Tuberose (Polianthes tuberosa L.)
Plant Description: Tuberose is a night-blooming plant native to Mexico. It grows in elongated spikes of up to 45 cm (18 inches) long. These produce clusters of fragrant waxy white flower. These flowers start blooming at the bottom of the spike and move upwards. The long, bright green leaves are clustered at the base of the plant. While smaller, clasping leaves occur along the stem. Steffen Arctander says that Tuberose was first found growing wild in Central America. He also tells us that it was first domesticated by the Pre-Columbian Indians of Mexico.
Folk Lore and History: It was one of the first plants from Mexico that was introduced to Europe during the 17th century. It is said that Marie Antoinette used a perfume called Sillage de la Reine, also known as Parfum de Trianon and contained tuberose, neroli, sandalwood, jasmine, iris and cedar.
Apparently, Louis XIV of France was particularly fond of Tuberoses and planted hundreds in the flower beds of the Grand Trianon at Versailles. Apparently, they were grown in clay pots and planted directly in the ground. In order to keep the perfume consistently strong, new specimens were rotated in, sometimes daily.
In Spanish, the flower is called nardo or vara de San José meaning St. Joseph’s Staff. In Iran, it is known as ‘Maryam’ named after the Virgin Mary. In Indonesia and Bangladesh, it is known as “flower that smells good at night” and “flower that smells at night” respectively.
Extraction: Because the aroma continues to be produced by the flowers for hours after they have been cut, tuberose was originally extracted through Enfleurage. Today, tuberose absolute is produced by solvent extraction of the flowers to produce the concrete, followed by alcohol extraction to produce the absolute. It requires around 1,150Kg of flowers to produce 1 Kg of absolute with a yield of around 0.08 – 0.11%. The yield of absolute from the concrete is 18 – 23% (Burfield)
It has been said that pure absolute extraction of tuberose is one of the most if not the most expensive natural flower oil at the disposal of the modern perfumer (Guenther)
A deep orange, golden brown absolute is obtained from the flowers through solvent extraction. It is interesting to note that the cut flowers continue to produce essential oil for 48 hours after being picked.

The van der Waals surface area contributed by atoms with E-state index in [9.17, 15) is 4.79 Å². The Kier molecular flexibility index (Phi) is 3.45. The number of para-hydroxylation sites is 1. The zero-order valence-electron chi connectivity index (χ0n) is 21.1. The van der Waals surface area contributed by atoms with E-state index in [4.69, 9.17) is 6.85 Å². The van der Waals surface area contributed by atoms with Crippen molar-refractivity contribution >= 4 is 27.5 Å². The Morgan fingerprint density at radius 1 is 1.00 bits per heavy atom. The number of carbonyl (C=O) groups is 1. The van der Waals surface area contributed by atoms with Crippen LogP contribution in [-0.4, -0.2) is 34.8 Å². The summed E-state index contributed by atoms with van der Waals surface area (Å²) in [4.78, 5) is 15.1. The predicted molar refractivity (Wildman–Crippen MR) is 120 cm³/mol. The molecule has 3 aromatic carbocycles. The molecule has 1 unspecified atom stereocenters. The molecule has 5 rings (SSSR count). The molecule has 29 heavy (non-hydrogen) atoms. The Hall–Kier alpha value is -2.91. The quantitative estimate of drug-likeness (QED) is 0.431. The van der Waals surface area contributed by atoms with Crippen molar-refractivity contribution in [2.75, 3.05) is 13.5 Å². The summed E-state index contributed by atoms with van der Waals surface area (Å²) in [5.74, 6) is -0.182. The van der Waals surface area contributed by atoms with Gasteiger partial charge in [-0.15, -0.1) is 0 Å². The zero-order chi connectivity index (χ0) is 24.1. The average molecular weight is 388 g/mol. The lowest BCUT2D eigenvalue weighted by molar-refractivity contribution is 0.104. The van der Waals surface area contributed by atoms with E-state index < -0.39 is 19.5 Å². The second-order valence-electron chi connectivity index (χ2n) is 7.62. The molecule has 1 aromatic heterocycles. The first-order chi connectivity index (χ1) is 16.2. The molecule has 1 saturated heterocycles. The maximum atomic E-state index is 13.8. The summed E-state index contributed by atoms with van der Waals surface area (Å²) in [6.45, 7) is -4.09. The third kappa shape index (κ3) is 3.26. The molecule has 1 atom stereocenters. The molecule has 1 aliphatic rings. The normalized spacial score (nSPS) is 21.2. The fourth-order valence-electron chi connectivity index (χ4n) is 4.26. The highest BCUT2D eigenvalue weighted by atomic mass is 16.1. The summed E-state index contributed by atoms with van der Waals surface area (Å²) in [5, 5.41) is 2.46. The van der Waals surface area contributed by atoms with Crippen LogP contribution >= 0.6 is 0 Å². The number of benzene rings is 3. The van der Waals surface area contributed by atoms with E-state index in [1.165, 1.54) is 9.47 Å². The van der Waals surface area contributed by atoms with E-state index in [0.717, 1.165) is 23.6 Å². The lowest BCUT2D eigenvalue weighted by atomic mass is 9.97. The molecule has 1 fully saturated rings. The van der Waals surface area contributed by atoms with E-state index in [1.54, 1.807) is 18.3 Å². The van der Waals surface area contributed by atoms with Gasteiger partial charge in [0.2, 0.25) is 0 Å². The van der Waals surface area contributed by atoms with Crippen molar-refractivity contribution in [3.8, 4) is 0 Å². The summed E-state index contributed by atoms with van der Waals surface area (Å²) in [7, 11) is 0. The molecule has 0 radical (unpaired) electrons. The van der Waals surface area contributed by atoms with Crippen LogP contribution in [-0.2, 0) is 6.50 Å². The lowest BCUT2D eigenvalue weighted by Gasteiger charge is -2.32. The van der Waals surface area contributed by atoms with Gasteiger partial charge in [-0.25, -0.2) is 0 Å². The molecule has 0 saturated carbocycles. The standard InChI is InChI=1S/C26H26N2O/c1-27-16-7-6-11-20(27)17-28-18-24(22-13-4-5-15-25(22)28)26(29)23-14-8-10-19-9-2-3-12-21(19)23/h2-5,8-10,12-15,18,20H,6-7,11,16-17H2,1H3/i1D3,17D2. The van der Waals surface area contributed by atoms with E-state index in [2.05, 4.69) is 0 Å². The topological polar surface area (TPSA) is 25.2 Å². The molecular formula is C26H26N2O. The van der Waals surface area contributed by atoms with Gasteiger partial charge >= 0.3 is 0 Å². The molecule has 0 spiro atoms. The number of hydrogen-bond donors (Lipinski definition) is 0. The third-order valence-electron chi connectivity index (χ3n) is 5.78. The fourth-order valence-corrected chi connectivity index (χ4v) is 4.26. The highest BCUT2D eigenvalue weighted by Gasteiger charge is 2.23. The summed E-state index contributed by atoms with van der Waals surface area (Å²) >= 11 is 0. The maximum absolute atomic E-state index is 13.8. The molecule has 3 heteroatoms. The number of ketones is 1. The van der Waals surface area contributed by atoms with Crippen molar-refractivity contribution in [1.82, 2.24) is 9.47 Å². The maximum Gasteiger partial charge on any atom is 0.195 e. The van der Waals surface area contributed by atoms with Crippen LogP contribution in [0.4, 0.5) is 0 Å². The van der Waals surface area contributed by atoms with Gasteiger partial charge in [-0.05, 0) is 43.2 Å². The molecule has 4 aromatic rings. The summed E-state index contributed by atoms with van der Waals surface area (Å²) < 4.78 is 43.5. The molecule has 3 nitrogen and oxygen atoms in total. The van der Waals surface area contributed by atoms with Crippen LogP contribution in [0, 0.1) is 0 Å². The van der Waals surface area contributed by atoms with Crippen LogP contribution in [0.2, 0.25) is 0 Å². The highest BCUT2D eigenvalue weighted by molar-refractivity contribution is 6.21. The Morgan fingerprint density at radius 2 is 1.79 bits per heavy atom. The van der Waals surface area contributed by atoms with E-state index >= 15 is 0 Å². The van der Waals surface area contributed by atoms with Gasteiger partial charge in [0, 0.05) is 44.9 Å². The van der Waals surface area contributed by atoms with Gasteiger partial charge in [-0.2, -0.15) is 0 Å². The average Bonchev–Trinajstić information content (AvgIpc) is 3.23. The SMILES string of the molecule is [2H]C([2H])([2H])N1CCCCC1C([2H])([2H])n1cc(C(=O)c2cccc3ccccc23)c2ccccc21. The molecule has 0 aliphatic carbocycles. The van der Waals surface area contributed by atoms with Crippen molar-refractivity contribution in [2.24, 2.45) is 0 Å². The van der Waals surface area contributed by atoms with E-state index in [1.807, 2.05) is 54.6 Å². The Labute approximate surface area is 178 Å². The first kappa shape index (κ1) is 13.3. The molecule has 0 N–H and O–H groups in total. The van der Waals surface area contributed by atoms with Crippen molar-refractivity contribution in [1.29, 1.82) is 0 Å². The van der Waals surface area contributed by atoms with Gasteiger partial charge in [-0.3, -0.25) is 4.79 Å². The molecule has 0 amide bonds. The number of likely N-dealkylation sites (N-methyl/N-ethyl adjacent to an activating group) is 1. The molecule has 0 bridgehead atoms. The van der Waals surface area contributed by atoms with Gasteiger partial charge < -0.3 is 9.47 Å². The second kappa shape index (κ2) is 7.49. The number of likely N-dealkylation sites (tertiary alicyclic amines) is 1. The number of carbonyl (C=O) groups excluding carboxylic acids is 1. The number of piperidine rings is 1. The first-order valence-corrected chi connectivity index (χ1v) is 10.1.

Aroma: Heavy, sweet, floral, with a spicy undertone.
Odour Intensity: High and tenacious.
Blends well with Benzoin, Bergamot, Gardenia, Violet, Rose, Jasmine, Carnation, Mandarin, Narcissus, Neroli, Orange, Orris, Peru balsam, Sandalwood, Ylang Ylang
Chemistry: Approximately: Phenols 36%: ([E}-Methyl isoeugenol; [E]-Isoeugenol; Methyleugenol): Esters 19% (Methyl salicylate, Benzyl benzoate, Methyl Benzoate): Acids 12.5%: Alcohols 6.6%: Oxides: 3.5%: Sesquiterpenes 1.6%.
Cautions: Use with caution on hypersensitive, diseased or damaged skin. Avoid with children under 2 years of age. Maximum dermal use level: 1.2%. Has a moderate risk for skin sensitization. (Tisserand and Young)
Tuberose is mostly used in perfumery. It remains a popular floral note in perfumes and can be used as a single floral, or in combination with other florals. Because of its overpowering aroma, it is recommended to that it is used in moderation, often diluted quite a bit before blending, because some wearers have even found the aroma to make them feel quick sickly, especially if it is not blended skillfully.
While I mostly use my Tuberose Absolute for making perfumes, there are times when I have found that adding just 1 or 2 drops of Tuberose to an essential oil blend has made quite a difference for my client, particularly on an energetic level.
Valerie Ann Worwood says:
“Tuberose embodies forgiveness and the rediscovering of self-love when the self is lost and the spirit low. When the ego has received many life blows and is depressed and unable to connect with the higher realms, tuberose assists in that reconnection. This is a perfume for when finding oneself in a world in which it is easy to be without hope. When all seems lost, it brings the ego into the spirit, in an event that brings balance and harmony.”
Steffen Arctander, Perfume and Flavor Materials of Natural Origin, 1960 Tony Burfield, Natural Aromatic Materials – Odours & Origins, 2000 Ernst Guenther, The Essential Oil, Vol V, 1948 reprinted 1972 Alec Lawless: Artisan Perfumery or Being Led by the Nose, 2009, Julia Lawless, The Illustrated Encyclopedia of Essential Oils, 1995 Jennifer Peace Rhind, Fragrance and Wellbeing, Plant Aromatics and Their Influence on the Psyche, 2014 Valeria Ann Worwood, The Fragrant Heavens, 1999 Tisserand and Young, 2nd Edition Essential Oil Safety, 2014